Central nervous system: Headache, hyperactivity (children), insomnia, restlessness, seizure, status epilepticus (nonconvulsive)

Endocrine & metabolic: Hypercalcemia (with concomitant hyperthyroid disease)

Gastrointestinal: Gastroesophageal reflux (aggravation), gastrointestinal ulcer (aggravation), nausea, vomiting

Genitourinary: Difficulty in micturition (males with prostatism), diuresis (transient)

Neuromuscular & skeletal: Tremor

Contraindications

Hypersensitivity to theophylline or any component of the formulation; allergy to corn-related products (injection only).

Canadian labeling: Additional contraindications (not in US labeling): Hypersensitivity to xanthine derivatives; coronary artery disease (where cardiac stimulation might prove harmful); peptic ulcers; coadministration with ephedrine in children.

Warnings/Precautions

Concerns related to adverse effects:

• Theophylline toxicity: Severe and potentially fatal theophylline toxicity may occur if reduced theophylline clearance occurs. Theophylline clearance may be decreased in patients with acute pulmonary edema, heart failure, cor pulmonale, fever (≥102°F for ≥24 hours or lesser temperature elevations for longer periods), hepatic disease, acute hepatitis, cirrhosis, hypothyroidism, sepsis with multiorgan failure, shock, neonates (term and premature), infants <3 months of age with decreased kidney function, infants <1 year of age, patients >60 years of age, and patients following cessation of smoking. Consider benefits versus risks and the need for more intensive monitoring in these patients; reduced infusion rate required. If a patient develops signs and symptoms of theophylline toxicity (eg, nausea or persistent, repetitive vomiting), a serum theophylline concentration should be measured immediately and subsequent doses withheld.

Disease-related concerns:

• Cardiovascular disease: Use with caution in patients with cardiac arrhythmias (excluding bradyarrhythmias); use may exacerbate arrhythmias.

• Cystic fibrosis: Use with caution in patients with cystic fibrosis; increased theophylline clearance may occur.

• Hepatic impairment: Use with caution in patients with hepatic impairment (eg, cirrhosis, acute hepatitis, cholestasis); risk of severe and potentially fatal theophylline toxicity is increased; theophylline clearance is decreased ≥50% in these patients. Dose reduction and frequent monitoring of serum theophylline concentration are required.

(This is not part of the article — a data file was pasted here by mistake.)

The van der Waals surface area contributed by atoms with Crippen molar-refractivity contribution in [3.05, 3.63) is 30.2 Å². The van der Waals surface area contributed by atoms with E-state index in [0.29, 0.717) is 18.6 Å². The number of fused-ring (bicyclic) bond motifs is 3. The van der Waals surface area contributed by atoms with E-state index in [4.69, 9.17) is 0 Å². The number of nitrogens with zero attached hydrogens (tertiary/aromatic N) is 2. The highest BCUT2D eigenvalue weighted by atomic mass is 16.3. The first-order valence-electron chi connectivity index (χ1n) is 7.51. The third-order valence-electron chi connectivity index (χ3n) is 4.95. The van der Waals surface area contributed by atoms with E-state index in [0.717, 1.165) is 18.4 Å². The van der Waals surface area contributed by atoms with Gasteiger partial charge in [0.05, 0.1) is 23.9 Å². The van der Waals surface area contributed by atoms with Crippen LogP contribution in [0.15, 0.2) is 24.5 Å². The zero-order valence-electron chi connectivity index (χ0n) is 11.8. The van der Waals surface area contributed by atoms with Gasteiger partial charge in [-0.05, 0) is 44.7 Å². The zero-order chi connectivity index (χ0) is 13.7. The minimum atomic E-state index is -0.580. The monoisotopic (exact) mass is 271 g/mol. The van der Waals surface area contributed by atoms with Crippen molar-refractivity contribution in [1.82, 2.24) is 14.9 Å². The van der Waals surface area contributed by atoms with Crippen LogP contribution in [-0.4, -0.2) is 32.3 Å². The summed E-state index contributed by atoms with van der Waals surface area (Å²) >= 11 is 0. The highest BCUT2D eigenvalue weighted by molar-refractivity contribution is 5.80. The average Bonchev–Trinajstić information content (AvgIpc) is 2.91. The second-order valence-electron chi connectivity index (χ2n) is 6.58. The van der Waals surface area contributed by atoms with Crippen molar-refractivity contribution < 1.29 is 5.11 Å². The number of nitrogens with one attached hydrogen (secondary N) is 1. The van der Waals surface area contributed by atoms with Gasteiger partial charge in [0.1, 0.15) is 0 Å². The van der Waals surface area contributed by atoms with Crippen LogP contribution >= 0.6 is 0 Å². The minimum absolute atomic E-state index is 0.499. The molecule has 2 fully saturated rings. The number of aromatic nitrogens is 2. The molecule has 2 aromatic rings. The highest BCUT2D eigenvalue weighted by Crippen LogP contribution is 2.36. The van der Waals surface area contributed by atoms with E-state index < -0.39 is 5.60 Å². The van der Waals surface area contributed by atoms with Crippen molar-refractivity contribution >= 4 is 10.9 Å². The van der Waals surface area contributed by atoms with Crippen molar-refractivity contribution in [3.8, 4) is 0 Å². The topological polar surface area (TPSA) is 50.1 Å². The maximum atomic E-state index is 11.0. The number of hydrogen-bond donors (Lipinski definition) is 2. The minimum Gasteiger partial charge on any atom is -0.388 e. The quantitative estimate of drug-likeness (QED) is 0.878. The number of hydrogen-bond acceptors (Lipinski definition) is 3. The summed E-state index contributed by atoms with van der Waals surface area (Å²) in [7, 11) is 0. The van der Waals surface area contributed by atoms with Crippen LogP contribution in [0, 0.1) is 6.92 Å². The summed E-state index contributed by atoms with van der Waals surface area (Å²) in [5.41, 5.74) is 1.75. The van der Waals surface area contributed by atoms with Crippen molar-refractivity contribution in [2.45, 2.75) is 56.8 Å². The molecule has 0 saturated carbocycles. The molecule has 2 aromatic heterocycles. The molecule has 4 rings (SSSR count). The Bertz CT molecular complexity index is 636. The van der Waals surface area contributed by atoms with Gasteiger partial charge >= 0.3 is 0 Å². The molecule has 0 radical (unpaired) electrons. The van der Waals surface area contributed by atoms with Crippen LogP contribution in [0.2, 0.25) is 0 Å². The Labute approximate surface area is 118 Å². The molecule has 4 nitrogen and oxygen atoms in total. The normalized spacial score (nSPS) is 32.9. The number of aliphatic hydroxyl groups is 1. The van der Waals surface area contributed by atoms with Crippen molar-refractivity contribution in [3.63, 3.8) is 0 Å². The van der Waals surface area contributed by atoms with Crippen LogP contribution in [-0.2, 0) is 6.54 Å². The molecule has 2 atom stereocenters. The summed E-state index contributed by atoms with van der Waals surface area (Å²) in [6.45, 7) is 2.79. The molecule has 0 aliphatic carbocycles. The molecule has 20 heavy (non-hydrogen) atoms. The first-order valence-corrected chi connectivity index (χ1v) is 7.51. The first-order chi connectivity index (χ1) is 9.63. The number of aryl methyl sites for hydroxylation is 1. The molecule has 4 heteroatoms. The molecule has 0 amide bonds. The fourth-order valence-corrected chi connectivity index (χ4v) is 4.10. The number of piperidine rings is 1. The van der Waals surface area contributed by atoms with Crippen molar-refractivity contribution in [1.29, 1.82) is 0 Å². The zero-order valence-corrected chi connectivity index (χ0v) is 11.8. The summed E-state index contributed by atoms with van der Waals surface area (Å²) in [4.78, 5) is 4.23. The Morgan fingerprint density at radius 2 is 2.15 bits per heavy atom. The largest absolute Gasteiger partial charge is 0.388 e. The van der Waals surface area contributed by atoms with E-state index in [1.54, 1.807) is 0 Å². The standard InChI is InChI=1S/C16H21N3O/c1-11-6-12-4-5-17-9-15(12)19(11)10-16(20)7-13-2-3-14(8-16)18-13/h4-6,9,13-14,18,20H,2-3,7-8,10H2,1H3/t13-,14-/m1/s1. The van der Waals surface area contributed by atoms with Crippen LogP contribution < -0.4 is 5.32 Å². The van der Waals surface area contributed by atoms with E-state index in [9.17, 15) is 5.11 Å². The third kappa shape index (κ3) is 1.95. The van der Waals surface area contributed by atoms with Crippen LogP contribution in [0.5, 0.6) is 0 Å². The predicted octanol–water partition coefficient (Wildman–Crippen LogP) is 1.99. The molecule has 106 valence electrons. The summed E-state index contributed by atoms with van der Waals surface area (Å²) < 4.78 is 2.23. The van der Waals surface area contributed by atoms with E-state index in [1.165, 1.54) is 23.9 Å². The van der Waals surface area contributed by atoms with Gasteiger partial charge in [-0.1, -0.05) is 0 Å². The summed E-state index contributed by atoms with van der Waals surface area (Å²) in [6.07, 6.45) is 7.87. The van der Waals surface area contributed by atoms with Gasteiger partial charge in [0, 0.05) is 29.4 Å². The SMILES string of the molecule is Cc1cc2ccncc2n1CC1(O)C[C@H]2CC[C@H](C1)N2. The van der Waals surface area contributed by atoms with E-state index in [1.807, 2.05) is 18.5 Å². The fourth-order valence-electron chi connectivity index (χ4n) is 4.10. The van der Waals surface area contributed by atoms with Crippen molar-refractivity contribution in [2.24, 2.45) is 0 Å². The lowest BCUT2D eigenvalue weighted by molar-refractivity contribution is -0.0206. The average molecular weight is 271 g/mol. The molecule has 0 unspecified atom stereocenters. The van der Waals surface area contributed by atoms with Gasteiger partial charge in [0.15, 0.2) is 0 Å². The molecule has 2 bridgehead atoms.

• Hyperthyroidism: Use with caution in patients with hyperthyroidism; increased theophylline clearance may occur.

• Peptic ulcer disease: Use with caution in patients with active peptic ulcer disease; use may exacerbate peptic ulcer.

• Seizure disorder: Use with caution in patients with seizure disorders; use may exacerbate seizure disorder.

Special populations:

• Older adult: Use extreme caution in patients >60 years of age; these patients are at greater risk of serious theophylline toxicity.

• Pediatric: Select dose with caution and with frequent monitoring of concentrations (especially <1 year); rate of clearance is highly variable in these patients.

Dosage form specific issues:

• Propylene glycol: Some dosage forms may contain propylene glycol; large amounts are potentially toxic and have been associated hyperosmolality, lactic acidosis, seizures, and respiratory depression; use caution (AAP 1997; Zar 2007).

Other warnings/precautions:

• Appropriate use: Do not increase dose in response to acute exacerbation of symptoms unless steady state serum theophylline concentration is <10 mcg/mL. As the rate of theophylline clearance may be dose-dependent, an increase in dose based upon a subtherapeutic serum theophylline concentration measurement should be limited to ~25% increase of the previous infusion rate or daily dose.

Metabolism/Transport Effects

Substrate of CYP1A2 (major), CYP2E1 (minor), CYP3A4 (minor); Note: Assignment of Major/Minor substrate status based on clinically relevant drug interaction potential

Drug Interactions

Note: Interacting drugs may not be individually listed below if they are part of a group interaction (eg, individual drugs within “CYP3A4 Inducers [Strong]” are NOT listed). For a complete list of drug interactions by individual drug name and detailed management recommendations, use the Lexicomp drug interactions program by clicking on the “Launch drug interactions program” link above.

Acebrophylline: May enhance the stimulatory effect of Theophylline Derivatives. Risk X: Avoid combination

Adalimumab: May decrease the serum concentration of Theophylline Derivatives. Risk C: Monitor therapy

Adenosine: Theophylline Derivatives may diminish the therapeutic effect of Adenosine. Management: Consider alternatives to this combination if possible. Theophylline may decrease adenosine efficacy and higher adenosine doses may be required. When using adenosine for diagnostic studies, discontinue theophylline derivatives 5 half-lives prior to test. Risk D: Consider therapy modification

Alcohol (Ethyl): May increase the serum concentration of Theophylline. Risk C: Monitor therapy

Allopurinol: May increase the serum concentration of Theophylline Derivatives. Risk C: Monitor therapy